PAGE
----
"The Greeks will know that free men stood against tyrants," says the cartoonish Leonides (Gerard Butler) preparing for his suicidal defense against the evil Persians. Greece is the "world's one hope for reason and justice" versus the "dark will of the Persian kings." "We rescue the world from mysticism and tyranny," he declares. "No retreat, no surrender. That is Spartan law. A new age has dawned, an age of freedom, and all will know that Spartans gave their last breath to defend it."

The message is indeed clear. Sparta = Greece = the Western World = freedom. Persia = slavery and oppression. This was perhaps the gist of Herodotus' message; he did write that while the Greeks knew that men were free, the "Asiatics" knew only that one (the ruler) was free. But that was a skewed notion in his time and can only dangerously circulate in our own, while Iran is in the neocons' crosshairs. Again, I think the Iranians might be over-concerned, since much of the film-viewing crowd won't even associate the ancient Persians with the modern Iranians, but the "clash of civilizations" theme is definitely there.

I would propose that those exposed to it imagine a different Xerxes that the nose-pierced caricature in the film. Imagine a Xerxes who addresses the American audience, including the Christian fundamentalist audience, as follows:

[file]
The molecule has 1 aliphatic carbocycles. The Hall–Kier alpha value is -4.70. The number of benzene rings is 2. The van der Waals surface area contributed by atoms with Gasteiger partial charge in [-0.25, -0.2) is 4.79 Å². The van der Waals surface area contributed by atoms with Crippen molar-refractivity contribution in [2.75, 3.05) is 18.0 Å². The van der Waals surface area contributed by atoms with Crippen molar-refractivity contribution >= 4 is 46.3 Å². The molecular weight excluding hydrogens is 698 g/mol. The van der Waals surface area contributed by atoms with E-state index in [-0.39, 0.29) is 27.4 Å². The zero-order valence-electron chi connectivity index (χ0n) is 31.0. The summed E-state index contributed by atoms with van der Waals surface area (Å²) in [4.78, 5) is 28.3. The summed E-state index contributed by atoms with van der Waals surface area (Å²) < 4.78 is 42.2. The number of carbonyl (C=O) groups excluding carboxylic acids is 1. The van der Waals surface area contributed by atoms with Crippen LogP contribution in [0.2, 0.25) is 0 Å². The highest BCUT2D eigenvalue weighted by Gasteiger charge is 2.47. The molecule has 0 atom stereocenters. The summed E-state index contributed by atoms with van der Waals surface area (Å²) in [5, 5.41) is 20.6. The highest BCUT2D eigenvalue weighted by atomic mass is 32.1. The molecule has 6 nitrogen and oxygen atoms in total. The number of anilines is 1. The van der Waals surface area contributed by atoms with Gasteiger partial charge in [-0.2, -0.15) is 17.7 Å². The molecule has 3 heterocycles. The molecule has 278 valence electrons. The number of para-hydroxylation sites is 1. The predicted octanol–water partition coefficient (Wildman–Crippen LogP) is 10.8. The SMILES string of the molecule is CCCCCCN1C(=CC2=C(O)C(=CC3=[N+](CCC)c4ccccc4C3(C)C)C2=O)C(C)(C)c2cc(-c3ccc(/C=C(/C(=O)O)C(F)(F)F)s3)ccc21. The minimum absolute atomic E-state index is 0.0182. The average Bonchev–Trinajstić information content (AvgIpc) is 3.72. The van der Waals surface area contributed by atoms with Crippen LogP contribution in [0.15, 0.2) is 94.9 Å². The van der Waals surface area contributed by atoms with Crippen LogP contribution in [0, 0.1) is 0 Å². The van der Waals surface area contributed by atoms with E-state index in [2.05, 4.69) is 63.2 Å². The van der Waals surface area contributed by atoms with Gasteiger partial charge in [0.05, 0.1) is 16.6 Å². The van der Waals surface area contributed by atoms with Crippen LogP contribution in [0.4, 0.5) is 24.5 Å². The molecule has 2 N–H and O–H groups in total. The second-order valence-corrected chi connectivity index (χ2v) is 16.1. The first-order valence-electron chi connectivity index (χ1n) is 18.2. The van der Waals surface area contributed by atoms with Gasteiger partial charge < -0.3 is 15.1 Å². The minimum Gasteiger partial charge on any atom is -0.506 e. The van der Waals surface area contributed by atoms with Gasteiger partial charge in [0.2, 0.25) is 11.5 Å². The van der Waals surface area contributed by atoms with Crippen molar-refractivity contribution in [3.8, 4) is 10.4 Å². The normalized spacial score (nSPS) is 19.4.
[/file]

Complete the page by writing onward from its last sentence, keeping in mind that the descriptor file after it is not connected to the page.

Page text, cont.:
"I am Xerxes, Emperor of Persia, son of Darius, grandson of Cyrus. My grandfather Cyrus liberated the Jews from their Babylonian exile and let them return to Judea and rebuild their temple. My father Darius urged our people to revere the 'God of Daniel.' I myself married Esther, a Jew."

"I come from a long line of believers in the One God preached by Zarathustra, our Persian prophet whose teachings have influenced the Jews during their exile among us. I refer specifically to their concepts of Satan, Heaven and the future Messiah which weren't part of their pre-exile belief system and are clearly borrowings from our Persian religion.

"I am now embarking on the conquest of Greece, a backward region populated by primitive polytheists who worship capricious amoral deities and practice absurd religious rites. But my ancestors and I, having already conquered many Ionian Greeks, respect Greek philosophers and indeed have many of them in our employ. We have established a multi-ethnic empire. In that empire, Greeks fill important roles from the Mediterranean to India.